Macron wins his pension battle – can we win ours?



Left-wing French politicians protest against a policy seen to be unfair to blue-collar workers

Last night , Emmanuel Macron won his vote – just. He survived two no-confidence votes.The no-confidence motion filed by a small group called Liot garnered support from 278 members of parliament in the National Assembly, falling short by only 9 votes, an unexpectedly close result. A separate one filed by Marine Le Pen’s National Rally party only received 94 votes because other opposition parties remain wary of teaming up with the far-right party.

Macron, the French Prime Minister has picked his fight with the French populace and though two thirds of his voters are thought to be against reform , he’s got political assent to force through an increase in the French State pension age from 62 to 64.

There were other fights he could have picked, he chose this one. Assuming he does not back down, France will now come in line with the EU average on retirement spending. Macron says that will make France more competitive and more productive.

France is thought to be over rewarding the over 60s

France spends about 13 per cent of its national output on retiree benefits, higher than the EU average of 10.3 per cent, largely because the system pays out generous benefits that replace more of workers’ wages than elsewhere.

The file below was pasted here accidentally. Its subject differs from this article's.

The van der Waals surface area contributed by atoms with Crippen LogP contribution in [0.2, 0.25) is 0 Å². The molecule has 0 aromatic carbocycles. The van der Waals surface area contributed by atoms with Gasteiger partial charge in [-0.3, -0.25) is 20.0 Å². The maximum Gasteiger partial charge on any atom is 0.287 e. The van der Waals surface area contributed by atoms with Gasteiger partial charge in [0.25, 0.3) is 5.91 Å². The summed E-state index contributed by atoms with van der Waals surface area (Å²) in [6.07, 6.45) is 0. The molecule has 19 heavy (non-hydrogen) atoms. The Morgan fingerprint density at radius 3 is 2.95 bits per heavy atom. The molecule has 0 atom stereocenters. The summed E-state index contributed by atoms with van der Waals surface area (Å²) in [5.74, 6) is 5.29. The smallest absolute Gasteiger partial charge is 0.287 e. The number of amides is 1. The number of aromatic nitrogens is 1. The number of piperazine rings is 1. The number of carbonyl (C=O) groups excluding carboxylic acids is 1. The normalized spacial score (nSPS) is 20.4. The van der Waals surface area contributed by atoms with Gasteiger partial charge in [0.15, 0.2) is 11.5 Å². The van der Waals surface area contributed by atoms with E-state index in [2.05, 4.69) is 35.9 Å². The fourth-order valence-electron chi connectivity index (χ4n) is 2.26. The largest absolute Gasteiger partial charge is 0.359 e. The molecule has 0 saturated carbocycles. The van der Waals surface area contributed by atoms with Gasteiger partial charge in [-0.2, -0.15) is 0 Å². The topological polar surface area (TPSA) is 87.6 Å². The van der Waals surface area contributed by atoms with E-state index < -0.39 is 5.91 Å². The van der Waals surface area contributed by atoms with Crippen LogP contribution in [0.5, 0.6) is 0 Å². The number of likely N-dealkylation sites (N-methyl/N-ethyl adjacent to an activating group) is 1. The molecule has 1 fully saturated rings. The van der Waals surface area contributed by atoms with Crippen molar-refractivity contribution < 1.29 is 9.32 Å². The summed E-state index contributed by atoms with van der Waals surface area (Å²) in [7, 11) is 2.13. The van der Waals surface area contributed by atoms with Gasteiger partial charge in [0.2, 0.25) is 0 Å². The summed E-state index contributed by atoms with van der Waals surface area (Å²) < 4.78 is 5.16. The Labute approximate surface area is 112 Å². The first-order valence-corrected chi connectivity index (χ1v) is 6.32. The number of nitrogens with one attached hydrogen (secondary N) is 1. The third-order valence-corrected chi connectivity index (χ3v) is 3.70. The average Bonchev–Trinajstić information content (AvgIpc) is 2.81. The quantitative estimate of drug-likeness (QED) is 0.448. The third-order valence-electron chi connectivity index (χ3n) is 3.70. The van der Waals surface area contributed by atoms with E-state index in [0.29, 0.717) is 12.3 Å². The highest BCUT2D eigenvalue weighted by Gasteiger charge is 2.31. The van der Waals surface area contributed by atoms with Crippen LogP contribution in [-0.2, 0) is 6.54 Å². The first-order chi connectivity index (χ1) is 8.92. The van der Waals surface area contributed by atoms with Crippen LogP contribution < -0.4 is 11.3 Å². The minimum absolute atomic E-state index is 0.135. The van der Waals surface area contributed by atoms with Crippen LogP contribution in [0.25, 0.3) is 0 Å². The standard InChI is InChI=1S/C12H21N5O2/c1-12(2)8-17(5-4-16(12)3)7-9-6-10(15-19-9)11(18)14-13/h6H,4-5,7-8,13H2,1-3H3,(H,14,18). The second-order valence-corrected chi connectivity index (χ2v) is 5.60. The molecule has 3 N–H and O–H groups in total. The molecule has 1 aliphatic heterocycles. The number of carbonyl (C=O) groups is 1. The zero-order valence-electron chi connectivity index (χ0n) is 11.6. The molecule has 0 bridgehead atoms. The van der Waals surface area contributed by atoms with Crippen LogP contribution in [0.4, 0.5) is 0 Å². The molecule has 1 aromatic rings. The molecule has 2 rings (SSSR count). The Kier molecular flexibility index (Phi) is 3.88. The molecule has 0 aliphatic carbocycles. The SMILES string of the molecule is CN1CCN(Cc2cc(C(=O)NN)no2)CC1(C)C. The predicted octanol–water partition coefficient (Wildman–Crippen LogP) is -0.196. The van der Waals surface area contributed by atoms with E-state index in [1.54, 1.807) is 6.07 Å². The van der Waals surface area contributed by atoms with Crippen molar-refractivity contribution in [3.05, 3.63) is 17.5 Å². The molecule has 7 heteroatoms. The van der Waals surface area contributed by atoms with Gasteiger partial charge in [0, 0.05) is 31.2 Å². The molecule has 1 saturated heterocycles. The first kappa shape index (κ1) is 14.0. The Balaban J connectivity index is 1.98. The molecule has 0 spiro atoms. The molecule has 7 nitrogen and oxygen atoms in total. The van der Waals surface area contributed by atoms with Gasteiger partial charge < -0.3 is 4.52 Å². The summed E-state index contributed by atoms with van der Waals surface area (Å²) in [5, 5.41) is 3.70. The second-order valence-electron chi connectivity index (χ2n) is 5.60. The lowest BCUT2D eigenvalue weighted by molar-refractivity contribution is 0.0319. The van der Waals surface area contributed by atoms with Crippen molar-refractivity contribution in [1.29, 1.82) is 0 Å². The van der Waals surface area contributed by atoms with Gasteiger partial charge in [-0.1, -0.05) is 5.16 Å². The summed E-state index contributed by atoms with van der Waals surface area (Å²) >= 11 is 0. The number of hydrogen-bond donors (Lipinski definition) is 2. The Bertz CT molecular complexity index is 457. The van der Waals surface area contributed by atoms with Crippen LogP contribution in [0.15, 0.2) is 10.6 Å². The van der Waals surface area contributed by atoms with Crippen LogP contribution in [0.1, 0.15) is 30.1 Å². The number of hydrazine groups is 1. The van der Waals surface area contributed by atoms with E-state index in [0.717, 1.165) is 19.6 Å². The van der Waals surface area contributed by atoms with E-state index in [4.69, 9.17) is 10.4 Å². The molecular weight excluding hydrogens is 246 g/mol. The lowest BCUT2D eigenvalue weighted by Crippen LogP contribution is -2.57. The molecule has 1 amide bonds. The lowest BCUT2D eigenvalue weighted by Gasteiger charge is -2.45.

The country also struggles to keep older people in jobs, so the average effective age that men leave the workforce is 60.4, compared with 62.6 in the EU and 63.8 in the OECD.

Without reform, the government expects the pensions deficit to rise to €13.5bn in 2030. With it, the government expects savings of €10.3bn by 2027 and €17.7bn by 2030.

Implications for the UK

Macron and Sunak get on. It’s clear that the “entente cordiale” that got broken by Brexit , is returning and Sunak will get a clear signal from Macron that working longer is part of a “growth strategy”.

We are awaiting the announcement as to whether we bring forward the planned increase of the state pension age , keep it where it is , or even reverse the recent trend to allow those who might have expected to draw state benefits at 65 or 66 , to do so.

There are other options, we could move to a full and more generous state pension from age 70, with early retirement options for those who are prepared to take less for longer.

We could move to targeted state pensions which were partially underwritten as annuities are.

And Britain has this flexibility because it does not have all it’s eggs in the state’s nest.

The decentralization of pensions away from the state and towards employers and individual pension wrappers means that changes in the UK pension system are not so critical as they are for French workers.

The virtues of a mixed pension system